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Refactoring JavaScript by Evan Burchard

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Chapter 4. Testing in Action

In the last chapter, we looked at some common objections to testing, and explored the benefits that can hopefully overwhelm those objections. If they can’t for your project, then there’s a strong possibility that either your team doesn’t have the strongest engineering culture (quite possibly for reasons out of their control), or you haven’t quite turned the corner on being able to write tests fast enough to justify their benefits.

In this chapter, we’re getting into the details of how to test in the following scenarios:

  • New code from scratch
  • New code from scratch with TDD
  • New features
  • Untested code
  • Debugging and regression tests

At the risk of beating a dead horse, you can’t refactor without tests. You can change code, but you need a way to guarantee that your code paths are working.

Refactoring without tests: A historical note

In the original 1992 work on refactoring, “Refactoring Object-Oriented Frameworks” by William Opdyke (and advised by Ralph Johnson of “Design Patterns” fame), the word test appears only 39 times in a 202-page paper. However, Opdyke is insistent on refactoring as a process that preserves behavior. The term invariant appears 125 times, and precondition comes up frequently as well.

In a nonacademic setting, 25 years after the original work, and in JavaScript, with its rich ecosystem of testing tools, the mechanisms of preserving behavior are best facilitated by the processes we discuss in this book, and especially this chapter.

However, if you’re curious about the initial ideas that went into refactoring, in a context likely a bit removed from your day job, checking out the original work is highly recommended.

New Code from Scratch

Say we get the following specification from our boss or client:

Build a program that, given an array of 5 cards (each being a string like 'Q-H' for queen of hearts) from a standard 52-card deck, prints the name of the hand ('straight', 'flush', 'pair', etc.).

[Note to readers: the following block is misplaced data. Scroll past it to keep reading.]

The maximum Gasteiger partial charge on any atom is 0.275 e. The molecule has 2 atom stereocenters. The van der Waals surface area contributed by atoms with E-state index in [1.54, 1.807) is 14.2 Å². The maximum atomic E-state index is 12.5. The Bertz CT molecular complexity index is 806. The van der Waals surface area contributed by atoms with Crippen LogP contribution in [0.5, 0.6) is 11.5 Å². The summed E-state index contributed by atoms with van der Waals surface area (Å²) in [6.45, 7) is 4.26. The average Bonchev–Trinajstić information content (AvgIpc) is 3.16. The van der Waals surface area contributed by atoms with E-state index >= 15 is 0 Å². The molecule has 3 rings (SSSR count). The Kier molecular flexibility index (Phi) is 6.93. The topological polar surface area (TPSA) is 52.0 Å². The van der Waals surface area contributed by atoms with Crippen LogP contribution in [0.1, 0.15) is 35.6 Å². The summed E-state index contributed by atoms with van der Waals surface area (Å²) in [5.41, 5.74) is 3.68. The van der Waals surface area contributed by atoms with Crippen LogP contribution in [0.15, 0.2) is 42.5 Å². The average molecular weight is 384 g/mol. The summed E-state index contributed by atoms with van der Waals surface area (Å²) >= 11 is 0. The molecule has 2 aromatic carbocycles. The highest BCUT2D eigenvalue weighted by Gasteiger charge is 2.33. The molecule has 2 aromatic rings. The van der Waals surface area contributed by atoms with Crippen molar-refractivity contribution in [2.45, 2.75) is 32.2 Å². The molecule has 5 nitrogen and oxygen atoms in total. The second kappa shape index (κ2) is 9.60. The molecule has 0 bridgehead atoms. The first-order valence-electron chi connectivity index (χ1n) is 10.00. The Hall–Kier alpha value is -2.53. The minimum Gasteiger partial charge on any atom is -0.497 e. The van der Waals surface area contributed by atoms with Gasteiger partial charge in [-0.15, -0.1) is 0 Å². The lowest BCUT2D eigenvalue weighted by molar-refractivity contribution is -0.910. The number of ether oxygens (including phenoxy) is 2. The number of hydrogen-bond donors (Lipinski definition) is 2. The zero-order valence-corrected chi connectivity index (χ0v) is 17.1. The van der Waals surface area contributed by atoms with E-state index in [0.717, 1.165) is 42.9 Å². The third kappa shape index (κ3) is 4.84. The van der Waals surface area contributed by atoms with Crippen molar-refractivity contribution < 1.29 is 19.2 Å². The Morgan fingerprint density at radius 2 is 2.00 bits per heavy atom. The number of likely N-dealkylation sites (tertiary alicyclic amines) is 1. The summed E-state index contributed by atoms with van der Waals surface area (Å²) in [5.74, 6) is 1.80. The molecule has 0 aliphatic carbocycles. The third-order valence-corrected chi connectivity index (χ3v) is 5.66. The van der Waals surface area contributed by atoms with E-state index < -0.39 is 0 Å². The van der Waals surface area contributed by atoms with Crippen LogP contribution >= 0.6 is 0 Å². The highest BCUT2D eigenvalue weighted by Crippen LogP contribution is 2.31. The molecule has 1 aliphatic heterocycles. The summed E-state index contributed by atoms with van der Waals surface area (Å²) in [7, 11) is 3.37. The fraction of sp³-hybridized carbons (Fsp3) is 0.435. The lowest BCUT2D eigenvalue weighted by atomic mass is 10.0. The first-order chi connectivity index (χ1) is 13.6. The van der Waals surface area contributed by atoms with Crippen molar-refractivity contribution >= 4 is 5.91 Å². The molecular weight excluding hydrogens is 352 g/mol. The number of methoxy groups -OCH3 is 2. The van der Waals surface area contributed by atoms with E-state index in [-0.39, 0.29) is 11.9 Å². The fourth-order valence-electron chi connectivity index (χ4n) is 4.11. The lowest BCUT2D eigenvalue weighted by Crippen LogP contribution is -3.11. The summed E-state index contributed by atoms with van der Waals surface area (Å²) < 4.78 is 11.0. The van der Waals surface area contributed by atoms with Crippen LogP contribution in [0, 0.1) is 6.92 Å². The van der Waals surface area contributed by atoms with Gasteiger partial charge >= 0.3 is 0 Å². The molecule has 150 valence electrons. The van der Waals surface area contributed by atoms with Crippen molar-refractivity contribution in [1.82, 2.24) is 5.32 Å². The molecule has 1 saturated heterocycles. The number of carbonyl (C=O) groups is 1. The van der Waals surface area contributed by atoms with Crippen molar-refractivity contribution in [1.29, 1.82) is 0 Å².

So how do we start? How about with a checkHand function? First, create a file and save it as check-hand.js. If you run it with node check-hand.js right now, nothing will happen. It’s just a blank file.

Be careful with ordering of function expressions

In this chapter, we use the syntax:

var functionName = function(){

// rather than
function functionName(){

Either style is fine, but in the first one (function expressions) the order in which you define your functions matters. If you get this error:

TypeError: functionName is not a function

then you should rearrange your functions or use the second syntax. We’ll discuss this (along with the idea of “hoisting”) more in Chapter 6.

We can start by writing a function that is basically a large case statement:

var checkHand = function(hand){
  if (checkStraightFlush(hand)){
    return 'straight flush';
  }
  else if (checkFourOfKind(hand)){
    return 'four of a kind';
  }
  else if (checkFullHouse(hand)){
    return 'full house';
  }
  else if (checkFlush(hand)){
    return 'flush';
  }
  else if (checkStraight(hand)){
    return 'straight';
  }
  else if (checkThreeOfKind(hand)){
    return 'three of a kind';
  }
  else if (checkTwoPair(hand)){
    return 'two pair';
  }
  else if (checkPair(hand)){
    return 'pair';
  }
  else {
    return 'high card';
  }
};

console.log(checkHand(['2-H', '3-C', '4-D', '5-H', '2-C']));